Had Mark Twain lived in India and experienced the travails of senior citizens, he would have rephrased his words on a positive frame of mind. His quote, “Age is an issue of mind over matter. If you don’t mind, it doesn’t matter,” would have been revised as “Age does matter over mind, if you don’t mind you are in trouble” in India.
In fact, there is a sense of pity and anxiety the moment people retire from active service and are dismissed as old fossil in a maddening race for money, fame and name. They allow the near and dear to grab as much wealth as possible. They also realise that in this unpredictable lifestyle they may not even live to see the brighter morrow to throw money as they like, yet they chase that cushy bank balance which could see them through their unexplored post-retirement life.
Truly, none should grudge this thinking and people should also spare a thought for their elderly parents in the autumn of their lives. Sadly, it’s a vicious circle where the earning member and his wife struggle to provide a decent education to their kids and yet try to balance their lives with the well-being of elders.
An NGO study in a national daily gives a disturbing picture of the lives of senior citizens. One out of every two senior citizens in urban India is unhappy with his/her living conditions and 80% are looking for a better lifestyle that includes more shopping, socialising and holidays. Perhaps, this may not be actually true since a majority of them prefer to visit temples/shrines and listen to discourses.
The nationwide survey of 1,900 senior citizens was conducted across 12 cities including Delhi, Mumbai and Bangalore by a market research firm over three months last year. It studied four parameters — socio-economic issues, security issues, healthcare and lifestyle needs. More than 80% of seniors seek to sustain their lifestyle with age or improve it, as they do not wish to ‘retire’ from a normal, active life, the study found. More senior citizens want to stay young at heart, with 75% respondents saying they wanted to socialise, engage in sports, go on a leisure outing and shop for luxury goods.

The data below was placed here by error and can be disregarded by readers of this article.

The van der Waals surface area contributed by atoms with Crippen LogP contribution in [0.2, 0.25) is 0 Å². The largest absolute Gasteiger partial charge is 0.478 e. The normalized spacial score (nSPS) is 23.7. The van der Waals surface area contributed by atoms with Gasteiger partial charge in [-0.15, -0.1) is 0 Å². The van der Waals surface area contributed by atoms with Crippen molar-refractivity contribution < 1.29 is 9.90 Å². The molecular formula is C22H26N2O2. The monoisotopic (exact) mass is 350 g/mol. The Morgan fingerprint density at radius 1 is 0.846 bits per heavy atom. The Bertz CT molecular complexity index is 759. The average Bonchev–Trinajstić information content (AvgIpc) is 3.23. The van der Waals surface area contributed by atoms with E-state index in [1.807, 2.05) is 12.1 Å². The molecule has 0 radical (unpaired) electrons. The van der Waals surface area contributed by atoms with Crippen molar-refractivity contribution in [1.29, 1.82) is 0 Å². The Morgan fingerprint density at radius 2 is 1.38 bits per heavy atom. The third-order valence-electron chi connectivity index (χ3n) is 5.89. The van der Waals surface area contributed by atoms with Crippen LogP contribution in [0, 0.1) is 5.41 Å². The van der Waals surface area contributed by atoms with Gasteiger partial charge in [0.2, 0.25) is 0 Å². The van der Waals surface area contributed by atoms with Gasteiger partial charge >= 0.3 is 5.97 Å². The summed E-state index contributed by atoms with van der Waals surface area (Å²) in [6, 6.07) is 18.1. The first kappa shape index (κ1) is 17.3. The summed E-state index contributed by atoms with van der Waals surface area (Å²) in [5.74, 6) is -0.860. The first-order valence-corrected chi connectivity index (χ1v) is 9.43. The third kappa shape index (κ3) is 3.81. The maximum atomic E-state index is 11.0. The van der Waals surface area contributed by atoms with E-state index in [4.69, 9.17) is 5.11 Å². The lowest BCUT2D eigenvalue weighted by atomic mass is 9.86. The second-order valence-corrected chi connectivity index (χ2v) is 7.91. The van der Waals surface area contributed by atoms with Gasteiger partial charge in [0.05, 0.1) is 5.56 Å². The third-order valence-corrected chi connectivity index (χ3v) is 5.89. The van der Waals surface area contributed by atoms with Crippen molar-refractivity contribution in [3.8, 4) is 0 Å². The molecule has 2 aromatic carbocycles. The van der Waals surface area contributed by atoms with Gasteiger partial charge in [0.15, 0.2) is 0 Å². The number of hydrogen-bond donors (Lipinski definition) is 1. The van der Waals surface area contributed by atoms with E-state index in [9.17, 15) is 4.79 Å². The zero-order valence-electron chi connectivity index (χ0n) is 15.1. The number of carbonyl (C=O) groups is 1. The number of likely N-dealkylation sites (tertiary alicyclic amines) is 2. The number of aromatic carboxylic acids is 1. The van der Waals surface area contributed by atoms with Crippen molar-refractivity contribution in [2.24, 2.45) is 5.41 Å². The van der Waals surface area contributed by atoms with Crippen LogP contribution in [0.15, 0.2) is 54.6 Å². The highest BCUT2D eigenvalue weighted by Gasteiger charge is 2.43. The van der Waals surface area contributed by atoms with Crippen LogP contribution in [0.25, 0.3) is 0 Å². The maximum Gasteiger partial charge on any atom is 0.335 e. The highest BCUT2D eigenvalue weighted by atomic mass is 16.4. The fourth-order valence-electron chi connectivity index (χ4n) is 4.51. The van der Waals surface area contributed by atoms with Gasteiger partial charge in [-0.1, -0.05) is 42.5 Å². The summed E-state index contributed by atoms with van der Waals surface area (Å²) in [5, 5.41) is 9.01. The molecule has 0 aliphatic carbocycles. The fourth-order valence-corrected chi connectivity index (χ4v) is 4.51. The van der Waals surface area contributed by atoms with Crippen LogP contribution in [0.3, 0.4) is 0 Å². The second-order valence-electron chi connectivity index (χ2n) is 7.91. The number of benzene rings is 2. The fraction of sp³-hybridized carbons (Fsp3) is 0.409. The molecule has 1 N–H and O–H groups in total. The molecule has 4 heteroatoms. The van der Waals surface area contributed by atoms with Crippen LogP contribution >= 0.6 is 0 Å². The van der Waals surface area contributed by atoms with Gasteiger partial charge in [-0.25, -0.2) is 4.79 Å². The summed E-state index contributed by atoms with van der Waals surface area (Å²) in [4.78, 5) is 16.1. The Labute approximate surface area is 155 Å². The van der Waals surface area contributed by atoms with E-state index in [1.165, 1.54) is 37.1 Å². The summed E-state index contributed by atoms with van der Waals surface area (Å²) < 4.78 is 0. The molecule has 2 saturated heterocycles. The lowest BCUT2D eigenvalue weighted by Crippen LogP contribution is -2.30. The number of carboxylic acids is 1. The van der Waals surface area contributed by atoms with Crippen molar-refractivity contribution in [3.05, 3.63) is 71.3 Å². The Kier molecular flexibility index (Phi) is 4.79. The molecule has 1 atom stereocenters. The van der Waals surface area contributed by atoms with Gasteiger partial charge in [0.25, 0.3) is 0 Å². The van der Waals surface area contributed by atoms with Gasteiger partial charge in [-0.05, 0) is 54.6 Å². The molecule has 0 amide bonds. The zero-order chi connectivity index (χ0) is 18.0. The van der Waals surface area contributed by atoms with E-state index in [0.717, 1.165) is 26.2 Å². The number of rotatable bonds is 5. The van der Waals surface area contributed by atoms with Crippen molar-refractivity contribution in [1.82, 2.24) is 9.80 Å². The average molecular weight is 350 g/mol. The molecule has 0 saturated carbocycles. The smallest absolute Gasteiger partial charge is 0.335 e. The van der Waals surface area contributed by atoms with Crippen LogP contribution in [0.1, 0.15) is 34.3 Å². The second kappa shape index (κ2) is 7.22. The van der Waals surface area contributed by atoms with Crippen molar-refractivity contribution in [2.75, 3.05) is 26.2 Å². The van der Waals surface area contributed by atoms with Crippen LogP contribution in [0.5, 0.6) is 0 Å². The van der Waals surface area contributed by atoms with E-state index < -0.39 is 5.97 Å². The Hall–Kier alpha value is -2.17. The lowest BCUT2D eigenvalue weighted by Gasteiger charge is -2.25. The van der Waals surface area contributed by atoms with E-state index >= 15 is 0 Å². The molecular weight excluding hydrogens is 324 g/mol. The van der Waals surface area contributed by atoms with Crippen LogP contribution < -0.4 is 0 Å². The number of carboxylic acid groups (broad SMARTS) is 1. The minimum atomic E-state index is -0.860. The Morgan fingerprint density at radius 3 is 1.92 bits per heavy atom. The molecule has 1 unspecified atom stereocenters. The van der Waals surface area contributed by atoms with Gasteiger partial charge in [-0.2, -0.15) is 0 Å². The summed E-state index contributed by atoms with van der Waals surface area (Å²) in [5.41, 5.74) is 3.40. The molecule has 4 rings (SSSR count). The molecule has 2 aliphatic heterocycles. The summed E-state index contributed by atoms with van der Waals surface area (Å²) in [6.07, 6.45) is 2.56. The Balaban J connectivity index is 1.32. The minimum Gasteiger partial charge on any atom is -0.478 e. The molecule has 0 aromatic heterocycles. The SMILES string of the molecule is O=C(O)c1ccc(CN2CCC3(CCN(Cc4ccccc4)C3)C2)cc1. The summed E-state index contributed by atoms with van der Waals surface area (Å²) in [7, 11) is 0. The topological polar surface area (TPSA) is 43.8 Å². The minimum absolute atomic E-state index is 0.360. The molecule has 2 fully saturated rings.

This may be true in cases where their savings can ensure that lifestyle but a majority of the pensioners make it doubly sure before spending their pension on any such luxurious getaways.
A regular morning walker with me, a D-G of a Government of India establishment, found himself lost in society the day he retired. He stopped appearing for the morning walk as preparatory to his retirement for the past 15 days and just two days after his retirement he looked totally haggard, lost and shaken.
I could read his emotions and forlorn state, as if he was cut off from society. He was a terror in his power-packed post and many of his colleagues disliked his behaviour. The day he retired, many were found celebrating, while the formal retirement function was on in another wing of the office! Can we blame him for discharging his duties dispassionately and curtly? As my former boss used to say, “I am not paid to please all” ... true, but does he have to be a demon to be an upright and disciplined boss?
Indian psyche & senior citizens - The Hindu